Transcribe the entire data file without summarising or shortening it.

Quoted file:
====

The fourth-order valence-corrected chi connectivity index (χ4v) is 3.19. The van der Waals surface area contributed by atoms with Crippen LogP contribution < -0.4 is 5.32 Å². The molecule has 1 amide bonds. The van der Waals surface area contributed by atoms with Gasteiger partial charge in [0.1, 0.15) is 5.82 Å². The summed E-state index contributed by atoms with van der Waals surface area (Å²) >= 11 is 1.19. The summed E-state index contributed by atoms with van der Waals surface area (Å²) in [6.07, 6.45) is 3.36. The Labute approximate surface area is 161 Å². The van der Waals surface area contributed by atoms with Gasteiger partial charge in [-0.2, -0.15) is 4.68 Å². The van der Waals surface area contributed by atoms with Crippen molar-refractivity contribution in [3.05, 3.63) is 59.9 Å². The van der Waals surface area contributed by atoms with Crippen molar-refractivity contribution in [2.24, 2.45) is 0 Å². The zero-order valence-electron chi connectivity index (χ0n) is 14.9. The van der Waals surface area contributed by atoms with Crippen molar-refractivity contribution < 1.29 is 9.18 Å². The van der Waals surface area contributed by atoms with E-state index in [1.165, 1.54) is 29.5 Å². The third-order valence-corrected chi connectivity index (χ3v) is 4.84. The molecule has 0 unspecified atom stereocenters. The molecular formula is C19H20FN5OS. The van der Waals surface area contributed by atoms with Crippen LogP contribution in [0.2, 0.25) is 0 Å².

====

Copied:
The fourth-order valence-corrected chi connectivity index (χ4v) is 3.19. The van der Waals surface area contributed by atoms with Crippen LogP contribution < -0.4 is 5.32 Å². The molecule has 1 amide bonds. The van der Waals surface area contributed by atoms with Gasteiger partial charge in [0.1, 0.15) is 5.82 Å². The summed E-state index contributed by atoms with van der Waals surface area (Å²) >= 11 is 1.19. The summed E-state index contributed by atoms with van der Waals surface area (Å²) in [6.07, 6.45) is 3.36. The Labute approximate surface area is 161 Å². The van der Waals surface area contributed by atoms with Gasteiger partial charge in [-0.2, -0.15) is 4.68 Å². The van der Waals surface area contributed by atoms with Crippen molar-refractivity contribution in [3.05, 3.63) is 59.9 Å². The van der Waals surface area contributed by atoms with Crippen molar-refractivity contribution in [2.24, 2.45) is 0 Å². The zero-order valence-electron chi connectivity index (χ0n) is 14.9. The van der Waals surface area contributed by atoms with Crippen molar-refractivity contribution < 1.29 is 9.18 Å². The van der Waals surface area contributed by atoms with E-state index in [1.165, 1.54) is 29.5 Å². The third-order valence-corrected chi connectivity index (χ3v) is 4.84. The molecule has 0 unspecified atom stereocenters. The molecular formula is C19H20FN5OS. The van der Waals surface area contributed by atoms with Crippen LogP contribution in [0.2, 0.25) is 0 Å².